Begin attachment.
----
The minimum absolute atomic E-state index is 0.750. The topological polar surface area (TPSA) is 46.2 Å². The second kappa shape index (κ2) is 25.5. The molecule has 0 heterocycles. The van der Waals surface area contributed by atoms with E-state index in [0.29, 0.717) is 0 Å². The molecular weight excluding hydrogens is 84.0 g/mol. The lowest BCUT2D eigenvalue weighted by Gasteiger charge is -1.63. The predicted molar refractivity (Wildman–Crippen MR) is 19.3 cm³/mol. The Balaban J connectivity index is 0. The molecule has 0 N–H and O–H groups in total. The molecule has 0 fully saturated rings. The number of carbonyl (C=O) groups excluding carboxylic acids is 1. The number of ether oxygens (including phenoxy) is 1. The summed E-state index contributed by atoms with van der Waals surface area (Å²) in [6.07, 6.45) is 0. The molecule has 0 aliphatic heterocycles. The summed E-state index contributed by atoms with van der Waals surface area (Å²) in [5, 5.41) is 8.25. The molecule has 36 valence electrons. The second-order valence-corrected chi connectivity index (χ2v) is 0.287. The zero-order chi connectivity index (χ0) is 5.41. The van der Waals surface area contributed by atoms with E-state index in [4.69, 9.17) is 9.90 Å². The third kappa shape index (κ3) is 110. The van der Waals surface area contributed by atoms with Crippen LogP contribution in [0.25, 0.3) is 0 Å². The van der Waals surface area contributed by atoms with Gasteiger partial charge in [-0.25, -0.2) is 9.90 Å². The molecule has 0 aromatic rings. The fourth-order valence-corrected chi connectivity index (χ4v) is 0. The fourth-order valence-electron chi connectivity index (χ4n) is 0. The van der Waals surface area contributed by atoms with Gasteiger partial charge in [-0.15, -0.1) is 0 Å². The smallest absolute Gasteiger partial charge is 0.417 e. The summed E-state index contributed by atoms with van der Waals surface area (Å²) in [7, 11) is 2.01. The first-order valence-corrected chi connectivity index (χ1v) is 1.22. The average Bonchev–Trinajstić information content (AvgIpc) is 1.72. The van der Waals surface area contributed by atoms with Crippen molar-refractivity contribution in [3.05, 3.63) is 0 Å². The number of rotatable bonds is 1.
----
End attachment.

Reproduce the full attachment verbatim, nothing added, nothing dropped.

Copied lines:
The minimum absolute atomic E-state index is 0.750. The topological polar surface area (TPSA) is 46.2 Å². The second kappa shape index (κ2) is 25.5. The molecule has 0 heterocycles. The van der Waals surface area contributed by atoms with E-state index in [0.29, 0.717) is 0 Å². The molecular weight excluding hydrogens is 84.0 g/mol. The lowest BCUT2D eigenvalue weighted by Gasteiger charge is -1.63. The predicted molar refractivity (Wildman–Crippen MR) is 19.3 cm³/mol. The Balaban J connectivity index is 0. The molecule has 0 N–H and O–H groups in total. The molecule has 0 fully saturated rings. The number of carbonyl (C=O) groups excluding carboxylic acids is 1. The number of ether oxygens (including phenoxy) is 1. The summed E-state index contributed by atoms with van der Waals surface area (Å²) in [6.07, 6.45) is 0. The molecule has 0 aliphatic heterocycles. The summed E-state index contributed by atoms with van der Waals surface area (Å²) in [5, 5.41) is 8.25. The molecule has 36 valence electrons. The second-order valence-corrected chi connectivity index (χ2v) is 0.287. The zero-order chi connectivity index (χ0) is 5.41. The van der Waals surface area contributed by atoms with E-state index in [4.69, 9.17) is 9.90 Å². The third kappa shape index (κ3) is 110. The van der Waals surface area contributed by atoms with Crippen LogP contribution in [0.25, 0.3) is 0 Å². The van der Waals surface area contributed by atoms with Gasteiger partial charge in [-0.25, -0.2) is 9.90 Å². The molecule has 0 aromatic rings. The fourth-order valence-corrected chi connectivity index (χ4v) is 0. The fourth-order valence-electron chi connectivity index (χ4n) is 0. The van der Waals surface area contributed by atoms with Gasteiger partial charge in [-0.15, -0.1) is 0 Å². The smallest absolute Gasteiger partial charge is 0.417 e. The summed E-state index contributed by atoms with van der Waals surface area (Å²) in [7, 11) is 2.01. The first-order valence-corrected chi connectivity index (χ1v) is 1.22. The average Bonchev–Trinajstić information content (AvgIpc) is 1.72. The van der Waals surface area contributed by atoms with Crippen molar-refractivity contribution in [3.05, 3.63) is 0 Å². The number of rotatable bonds is 1.